Daybreak on the Bay, 12x24 Oil Painting on Stretched Canvas
$200 USD plus S/HI finished this one today. I tried to capture the beauty of the actual daybreak when I took the reference photo in November 2006. I brightened the water a little and lightened the sky some as the photo had a bit of color and value shift from what I remembered. At daybreak, siloettes do have different values and color. This one captured a lot of detail. Check out the rigging and the figures. Do you see the Captain in the cabin holding a mug of coffee? The window lights were lit up by the glass reflecting the yellow sky. The bouncing oranges and yellows bring out the action going on in the water, from the nose of the boat plowing through it, and the churn wash from the propeller at the stern. The sky backlights the strain on the rigging and cabling as the dredge box is digging up oysters on the bottom of the bay. Notice that the masts and antenna are not painted black but lend to a tonal orange color to harmonize with the skylight. I get excited about the power of light and shadow in contrast.
We were doing an A/C show in the Bauer Center in Port Lavaca, Texas that day and I got up early to shoot photos of the bay. It worked out great as it happened to be the opening day of oystering season and the boats were already dredging. I took a lot pictures, then went back to the RV to eat breakfast before the show opened at 9 am. It was one of those days an artist loves and remembers. Beautiful scenery and an art show.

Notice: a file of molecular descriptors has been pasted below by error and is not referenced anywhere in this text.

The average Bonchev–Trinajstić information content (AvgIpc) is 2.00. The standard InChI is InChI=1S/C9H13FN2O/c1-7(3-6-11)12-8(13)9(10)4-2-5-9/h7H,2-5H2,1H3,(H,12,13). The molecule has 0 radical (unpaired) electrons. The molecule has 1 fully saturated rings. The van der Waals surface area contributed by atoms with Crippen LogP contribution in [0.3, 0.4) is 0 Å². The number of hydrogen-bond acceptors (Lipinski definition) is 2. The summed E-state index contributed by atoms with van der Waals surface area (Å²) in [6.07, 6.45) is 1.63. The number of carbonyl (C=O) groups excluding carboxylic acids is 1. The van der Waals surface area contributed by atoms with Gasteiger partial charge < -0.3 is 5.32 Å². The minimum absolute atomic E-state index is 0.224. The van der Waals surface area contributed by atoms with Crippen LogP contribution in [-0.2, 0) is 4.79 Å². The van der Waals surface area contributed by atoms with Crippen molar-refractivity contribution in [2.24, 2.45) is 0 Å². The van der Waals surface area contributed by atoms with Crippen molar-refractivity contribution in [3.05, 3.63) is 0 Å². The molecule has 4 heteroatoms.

The painting is still wet and is priced at $200 plus S/H and any tax or insurance that may be added. S/H usually runs about 15.00 for ground rate within continental USA for packages about this size. I plan to put a buyitnow PayPal button here for purchase after it is dry enough to ship. Please contact me via email if you are interested or want to buy it now and I will ship it when dry. (About 2 to 3 weeks from today.)
I hope you like this intriguing panoramic oil painting. It will look great on your wall this Christmas.
Let us pray before we paint,